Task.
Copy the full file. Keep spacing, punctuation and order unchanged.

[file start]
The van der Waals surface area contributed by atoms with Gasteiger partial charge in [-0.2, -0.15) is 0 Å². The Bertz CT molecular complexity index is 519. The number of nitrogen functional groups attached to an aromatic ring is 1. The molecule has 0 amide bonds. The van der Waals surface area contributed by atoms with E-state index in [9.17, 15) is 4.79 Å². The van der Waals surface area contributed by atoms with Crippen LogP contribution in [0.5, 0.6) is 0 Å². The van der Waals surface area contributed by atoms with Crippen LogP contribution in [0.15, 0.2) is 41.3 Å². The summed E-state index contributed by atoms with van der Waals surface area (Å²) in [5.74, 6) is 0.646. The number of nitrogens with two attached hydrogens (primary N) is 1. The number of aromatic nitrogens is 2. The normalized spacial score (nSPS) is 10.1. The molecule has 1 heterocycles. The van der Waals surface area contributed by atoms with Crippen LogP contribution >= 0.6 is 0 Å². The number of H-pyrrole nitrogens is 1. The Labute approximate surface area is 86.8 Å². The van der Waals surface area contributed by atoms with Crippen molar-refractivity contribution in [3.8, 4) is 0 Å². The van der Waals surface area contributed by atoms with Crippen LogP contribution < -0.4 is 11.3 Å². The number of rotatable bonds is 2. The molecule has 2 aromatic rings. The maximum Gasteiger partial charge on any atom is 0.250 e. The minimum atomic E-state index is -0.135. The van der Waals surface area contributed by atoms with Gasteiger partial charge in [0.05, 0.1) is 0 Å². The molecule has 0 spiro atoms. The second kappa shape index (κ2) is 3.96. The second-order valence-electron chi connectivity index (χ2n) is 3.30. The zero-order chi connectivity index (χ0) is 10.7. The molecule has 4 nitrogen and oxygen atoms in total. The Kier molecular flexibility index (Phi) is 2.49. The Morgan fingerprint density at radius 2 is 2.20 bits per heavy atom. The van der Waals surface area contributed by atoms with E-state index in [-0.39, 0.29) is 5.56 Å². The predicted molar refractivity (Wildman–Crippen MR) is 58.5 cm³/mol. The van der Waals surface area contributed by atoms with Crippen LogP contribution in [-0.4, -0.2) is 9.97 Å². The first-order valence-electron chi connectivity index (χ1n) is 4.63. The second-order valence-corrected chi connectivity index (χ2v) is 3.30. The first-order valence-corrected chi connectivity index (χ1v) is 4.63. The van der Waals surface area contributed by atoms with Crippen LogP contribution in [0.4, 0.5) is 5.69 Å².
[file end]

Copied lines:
The van der Waals surface area contributed by atoms with Gasteiger partial charge in [-0.2, -0.15) is 0 Å². The Bertz CT molecular complexity index is 519. The number of nitrogen functional groups attached to an aromatic ring is 1. The molecule has 0 amide bonds. The van der Waals surface area contributed by atoms with E-state index in [9.17, 15) is 4.79 Å². The van der Waals surface area contributed by atoms with Crippen LogP contribution in [0.5, 0.6) is 0 Å². The van der Waals surface area contributed by atoms with Crippen LogP contribution in [0.15, 0.2) is 41.3 Å². The summed E-state index contributed by atoms with van der Waals surface area (Å²) in [5.74, 6) is 0.646. The number of nitrogens with two attached hydrogens (primary N) is 1. The number of aromatic nitrogens is 2. The normalized spacial score (nSPS) is 10.1. The molecule has 1 heterocycles. The van der Waals surface area contributed by atoms with Crippen LogP contribution >= 0.6 is 0 Å². The number of H-pyrrole nitrogens is 1. The Labute approximate surface area is 86.8 Å². The van der Waals surface area contributed by atoms with Crippen molar-refractivity contribution in [3.8, 4) is 0 Å². The van der Waals surface area contributed by atoms with Crippen LogP contribution < -0.4 is 11.3 Å². The number of rotatable bonds is 2. The molecule has 2 aromatic rings. The maximum Gasteiger partial charge on any atom is 0.250 e. The minimum atomic E-state index is -0.135. The van der Waals surface area contributed by atoms with Gasteiger partial charge in [0.05, 0.1) is 0 Å². The molecule has 0 spiro atoms. The second kappa shape index (κ2) is 3.96. The second-order valence-electron chi connectivity index (χ2n) is 3.30. The zero-order chi connectivity index (χ0) is 10.7. The molecule has 4 nitrogen and oxygen atoms in total. The Kier molecular flexibility index (Phi) is 2.49. The Morgan fingerprint density at radius 2 is 2.20 bits per heavy atom. The van der Waals surface area contributed by atoms with E-state index in [-0.39, 0.29) is 5.56 Å². The predicted molar refractivity (Wildman–Crippen MR) is 58.5 cm³/mol. The van der Waals surface area contributed by atoms with Crippen LogP contribution in [-0.4, -0.2) is 9.97 Å². The first-order valence-electron chi connectivity index (χ1n) is 4.63. The second-order valence-corrected chi connectivity index (χ2v) is 3.30. The first-order valence-corrected chi connectivity index (χ1v) is 4.63. The van der Waals surface area contributed by atoms with Crippen LogP contribution in [0.4, 0.5) is 5.69 Å².